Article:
Black and Latino students do not need to be patronized by mayor de Blasio and Carranza who assumed and implied Black and Latino cannot excel with SHSAT. What about the SHS alumni coming from the same background? They made it through sheer commitment and hard work. Let’s celebrate hard working students and reward them!


This is an excellent and well-reasoned appproach that will enhance educational quality for all NYC public school students. I’m glad to hear that Rep. Meng, Public Advocate Jumaane Williams, and other prominent New Yorkers are standing up for educational excellence and fairness. It’s incomprehensible that Carranza hasn’t pulled the plug on his wrongheaded approach when so many convincing and valid arguments have been raised from a broad array of communities.


Leave a Comment
Reply to this Comment

All comments are subject to moderation before being posted.

This site is protected by reCAPTCHA and the Google Privacy Policy and Terms of Service apply.

Recent News

Borough president hears from community members on budget needs throughout Queens

During a two-day public hearing on the mayor’s 2024 preliminary budget, Queens Borough President Donovan Richards Jr. listened to testimonies from 14 community board representatives, community stakeholders and members of the public on where the money should be spent in Queens. 

The public hearings were held both in-person and via Zoom on Monday, Jan. 30, and Tuesday, Jan. 31, at Queens Borough Hall. The testimonials will be used to develop the Queens Borough Board’s FY24 preliminary budget priorities in the coming weeks. 

‘He didn’t deserve to die’: Borough President Richards leads emotional candlelight vigil for Tyre Nichols

Queens Borough President Donovan Richards held a candlelight vigil for Tyre Nichols outside Queens Borough Hall Monday, Jan. 30 after Nichols’ death at the hands of police officers in Memphis, Tenn., made national headlines for the brutality in which the officers beat him.

Almost immediately after news broke about Nichols’ death, the Memphis police officers who beat him to death were fired and charged with murder. The police department released the body cam footage of the fatal beating on Jan. 27, but many people, including some at the vigil, have refused to watch it due to its extremely graphic nature.

Queens Botanical Garden hosts Lunar New Year celebration with globally beloved Miffy

About 4,200 people joined the world-renowned beloved rabbit Miffy to ring in the Year of the Rabbit at Queens Botanical Garden’s Lunar New Year celebration on Saturday, Jan. 28.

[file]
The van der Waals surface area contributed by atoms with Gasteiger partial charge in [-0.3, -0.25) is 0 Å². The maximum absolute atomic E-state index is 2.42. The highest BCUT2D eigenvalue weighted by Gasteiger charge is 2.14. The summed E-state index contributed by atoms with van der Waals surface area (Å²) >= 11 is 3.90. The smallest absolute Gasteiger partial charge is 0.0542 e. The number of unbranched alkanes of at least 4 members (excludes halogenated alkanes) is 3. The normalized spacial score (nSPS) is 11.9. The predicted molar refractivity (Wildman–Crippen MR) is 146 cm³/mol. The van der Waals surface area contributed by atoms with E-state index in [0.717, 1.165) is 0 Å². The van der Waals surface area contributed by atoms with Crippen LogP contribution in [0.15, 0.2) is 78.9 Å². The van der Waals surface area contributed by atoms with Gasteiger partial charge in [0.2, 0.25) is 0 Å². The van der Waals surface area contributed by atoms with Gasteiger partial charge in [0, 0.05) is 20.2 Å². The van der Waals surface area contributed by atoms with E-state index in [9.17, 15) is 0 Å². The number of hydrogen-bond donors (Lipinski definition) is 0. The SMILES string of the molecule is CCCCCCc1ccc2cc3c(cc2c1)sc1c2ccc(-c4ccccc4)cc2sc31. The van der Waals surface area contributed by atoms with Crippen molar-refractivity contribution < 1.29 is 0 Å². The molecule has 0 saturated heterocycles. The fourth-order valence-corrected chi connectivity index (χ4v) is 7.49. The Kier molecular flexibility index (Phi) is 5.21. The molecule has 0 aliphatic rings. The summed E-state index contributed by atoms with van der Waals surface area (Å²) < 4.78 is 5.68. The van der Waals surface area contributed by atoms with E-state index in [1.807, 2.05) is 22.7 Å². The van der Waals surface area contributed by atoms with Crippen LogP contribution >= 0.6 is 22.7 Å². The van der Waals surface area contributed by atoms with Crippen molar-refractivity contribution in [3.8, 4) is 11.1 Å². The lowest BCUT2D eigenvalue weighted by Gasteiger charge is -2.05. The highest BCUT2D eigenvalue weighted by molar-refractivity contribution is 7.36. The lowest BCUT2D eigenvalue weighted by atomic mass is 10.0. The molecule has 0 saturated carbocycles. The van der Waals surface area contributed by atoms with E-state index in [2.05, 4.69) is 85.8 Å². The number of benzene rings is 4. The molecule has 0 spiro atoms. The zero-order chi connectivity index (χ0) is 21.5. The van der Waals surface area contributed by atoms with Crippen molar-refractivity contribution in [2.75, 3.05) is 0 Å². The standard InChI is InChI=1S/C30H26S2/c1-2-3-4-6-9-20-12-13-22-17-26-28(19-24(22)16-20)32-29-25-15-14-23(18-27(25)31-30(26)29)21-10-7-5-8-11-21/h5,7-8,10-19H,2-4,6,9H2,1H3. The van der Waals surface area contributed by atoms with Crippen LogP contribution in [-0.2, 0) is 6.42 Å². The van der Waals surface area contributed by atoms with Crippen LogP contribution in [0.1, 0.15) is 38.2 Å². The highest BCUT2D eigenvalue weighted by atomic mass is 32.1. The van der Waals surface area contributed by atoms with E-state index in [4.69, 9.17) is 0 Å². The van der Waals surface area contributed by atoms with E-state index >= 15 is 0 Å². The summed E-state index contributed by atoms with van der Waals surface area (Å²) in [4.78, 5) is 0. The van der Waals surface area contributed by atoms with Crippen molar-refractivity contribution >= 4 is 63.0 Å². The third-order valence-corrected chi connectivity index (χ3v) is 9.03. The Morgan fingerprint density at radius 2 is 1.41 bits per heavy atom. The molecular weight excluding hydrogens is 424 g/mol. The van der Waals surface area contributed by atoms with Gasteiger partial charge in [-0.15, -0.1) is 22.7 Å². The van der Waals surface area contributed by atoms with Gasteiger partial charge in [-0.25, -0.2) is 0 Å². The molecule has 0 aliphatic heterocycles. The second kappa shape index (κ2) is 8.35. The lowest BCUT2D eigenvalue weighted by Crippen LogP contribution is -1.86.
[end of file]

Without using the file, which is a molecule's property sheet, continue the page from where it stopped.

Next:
Queens Botanical Garden’s Lunar New Year celebration included a visit from Councilman Shekar Krishnan, who gave remarks, followed by a program of activities for all ages. Attendees enjoyed a lion dance performance, zodiac crafts, demonstrations, lucky plant sales and more. Miffy was in attendance for photos, story time and to greet children throughout the event.

Mets owner Steve Cohen hosts second community visioning session regarding development of area around Citi Field

Hundreds of community residents and leaders gathered at the Piazza Club inside Citi Field to participate in a visioning session regarding the development of a nearby 50-acre lot. This marked the second visioning session New York Mets owner Steve Cohen has hosted at Citi Field in January as he attempts to collect as much community feedback regarding the development as possible.

Attendees of the visioning session went to a series of interactive stations, sharing what mattered most to them when it came to improving the area around Citi Field, including preferred forms of year-round entertainment, ability to access different forms of transportation and attainable local jobs and training. Information and input was collected from the community in how they would like to see the lot utilized. A common theme among many of those who took part in the visioning session was the desire to see something built there that would bring a lot of economic opportunity to the community and provide year-round entertainment.

NewYork-Presbyterian Queens doctor aims to bring awareness to women’s heart health

With February marking the beginning of American Heart Month, a cardiologist from NewYork-Presbyterian Queens Hospital spoke with QNS about the importance of heart health for women.

According to attending cardiologist Dr. Joanna Troulakis, approximately 400,000 women die as a result of cardiovascular diseases each year in the United States. She noted that women have suffered more cardiovascular disease deaths than men in recent years. When it comes to heart attacks, the mortality rate for women is higher than men.

BP launches new advisory panel for youth to become civically engaged in the future of Queens

In an effort to get more young people involved in civics, Queens Borough President Donovan Richards has created a new advisory panel known as the Youth and Young Adult Council to introduce the “youngest and fiercest” community advocates to both community service and organization.

Members of the advisory body will advocate concerns through means of community engagement by participating in one of two cohorts. The first will be made up of high school representatives between the ages of 13 and 17, while the second cohort will be comprised of young adults between the ages of 18 and 25.

‘Where do we go now?’ Michaels set to close its doors in Fresh Meadows next month

The Michaels located at 187-04 Horace Harding Expwy. in Fresh Meadows will be permanently closing its doors on Feb. 23. The announcement that Michaels will be leaving the Fresh Meadows Shopping Center has led to an outpouring of reactions from many community members.

“We know this is disappointing to our customers in Queens, but we hope to continue to serve them at our other locations in New York City or online at,” a spokesperson for Michaels said in a statement to